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Turn of the Screw

Turn of the Screw

In Announcement 2014-15, the IRS said that it will follow the Tax Court’s holding in Bobrow v. Commissioner, strictly applying the one-IRA-rollover-per-12-months rule to all of a taxpayer’s IRAs

When a taxable individual retirement account distribution is made to the distributing IRA’s creator, income taxes on that distribution may be avoided by making an IRA rollover within 60 days (rollovers aren’t available for inherited IRAs).  But only one such rollover is allowed in any 12-month period.

In Bobrow v. Commissioner, T.C. Memo. 2014-21, an IRA distribution was made from each of two different IRAs of the taxpayer.  The amount of each distribution was restored to each IRA within 60 days of each distribution.  The Tax Court held that only one of the two attempted rollovers was allowable because the second rollover occurred within 12 months of the date of the first distribution. See my article, “Seeing Double” for further coverage.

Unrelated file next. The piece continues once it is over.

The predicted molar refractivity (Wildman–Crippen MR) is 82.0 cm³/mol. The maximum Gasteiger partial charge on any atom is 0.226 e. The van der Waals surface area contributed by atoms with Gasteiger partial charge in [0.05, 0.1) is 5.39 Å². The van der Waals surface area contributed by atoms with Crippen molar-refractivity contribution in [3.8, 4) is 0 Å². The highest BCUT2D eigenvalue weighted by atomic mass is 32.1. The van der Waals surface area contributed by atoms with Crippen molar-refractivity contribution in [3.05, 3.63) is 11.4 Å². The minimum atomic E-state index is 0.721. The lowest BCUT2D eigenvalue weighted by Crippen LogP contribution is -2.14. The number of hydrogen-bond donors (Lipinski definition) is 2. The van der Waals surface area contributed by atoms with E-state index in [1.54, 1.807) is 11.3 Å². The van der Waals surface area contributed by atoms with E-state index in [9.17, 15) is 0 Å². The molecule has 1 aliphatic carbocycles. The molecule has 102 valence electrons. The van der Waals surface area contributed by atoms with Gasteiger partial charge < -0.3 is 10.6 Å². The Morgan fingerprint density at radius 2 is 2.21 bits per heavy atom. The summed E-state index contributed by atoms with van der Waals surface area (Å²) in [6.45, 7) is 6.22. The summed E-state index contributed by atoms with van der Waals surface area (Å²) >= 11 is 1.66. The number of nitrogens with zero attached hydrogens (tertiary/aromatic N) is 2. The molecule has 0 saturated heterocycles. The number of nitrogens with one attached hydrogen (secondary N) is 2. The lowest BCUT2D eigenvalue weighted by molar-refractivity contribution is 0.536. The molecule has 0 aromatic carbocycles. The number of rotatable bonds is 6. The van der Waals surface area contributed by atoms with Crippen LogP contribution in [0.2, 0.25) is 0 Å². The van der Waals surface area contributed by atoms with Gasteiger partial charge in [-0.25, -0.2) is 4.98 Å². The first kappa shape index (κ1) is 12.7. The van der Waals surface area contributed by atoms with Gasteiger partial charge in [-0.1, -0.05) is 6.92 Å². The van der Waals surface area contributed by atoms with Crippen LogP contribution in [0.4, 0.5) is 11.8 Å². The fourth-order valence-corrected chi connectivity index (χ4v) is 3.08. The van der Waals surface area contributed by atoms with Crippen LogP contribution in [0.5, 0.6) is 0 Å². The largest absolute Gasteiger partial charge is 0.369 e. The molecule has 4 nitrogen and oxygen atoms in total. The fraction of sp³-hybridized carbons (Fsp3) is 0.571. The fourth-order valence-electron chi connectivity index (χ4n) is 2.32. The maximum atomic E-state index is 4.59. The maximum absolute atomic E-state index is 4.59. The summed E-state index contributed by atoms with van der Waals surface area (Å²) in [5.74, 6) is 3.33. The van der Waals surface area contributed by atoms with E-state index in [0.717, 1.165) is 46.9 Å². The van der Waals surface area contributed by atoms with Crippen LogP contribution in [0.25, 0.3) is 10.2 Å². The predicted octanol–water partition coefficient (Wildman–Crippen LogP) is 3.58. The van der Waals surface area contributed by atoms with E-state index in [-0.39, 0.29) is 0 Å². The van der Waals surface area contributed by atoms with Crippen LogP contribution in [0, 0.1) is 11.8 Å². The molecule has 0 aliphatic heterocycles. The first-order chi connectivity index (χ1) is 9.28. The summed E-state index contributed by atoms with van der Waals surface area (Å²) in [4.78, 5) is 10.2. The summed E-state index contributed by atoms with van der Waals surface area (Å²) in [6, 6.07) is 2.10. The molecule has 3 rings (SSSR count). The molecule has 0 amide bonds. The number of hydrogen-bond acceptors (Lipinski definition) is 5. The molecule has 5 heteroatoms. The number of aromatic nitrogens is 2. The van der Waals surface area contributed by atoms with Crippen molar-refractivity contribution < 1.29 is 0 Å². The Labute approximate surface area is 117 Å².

Announcement 2014-15

Announcement 2014-15 acknowledged that both Proposed Regulation Section 1.408-4(b)(4)(ii) and IRS Publication 590, “Individual Retirement Arrangements (IRAs)” apply the one-rollover-in-12-months limitation on an IRA-by-IRA basis.  Nevertheless, the IRS signaled it will follow Bobrow, withdraw the proposed regulation and revise Publication 590.  Furthermore, it will publish a new proposed regulation consistent with Bobrow, regardless of that decision’s ultimate outcome.

The IRS pointed out there’s a reliable way around the one-rollover-in-12-months limitation: Make a direct transfer from one IRA to another instead of taking a distribution and rolling over that distribution.

In recognition of time needed for IRA trustees to make administrative changes, the Announcement provides that the IRS won’t apply Bobrow before Jan. 1, 2015.  Similarly, proposed regulations adopting the holding in Bobrow won’t be effective before then.


Guidance Needed

Further guidance is needed on the question of how the limitation applies when different types of IRAs are simultaneously present. The most striking examples are IRAs, individual retirement annuities and Roth IRAs, but there are also several other IRA species.

Guidance on whether the limitation applies to rollovers of a decedent’s IRA by a surviving spouse would also be helpful.

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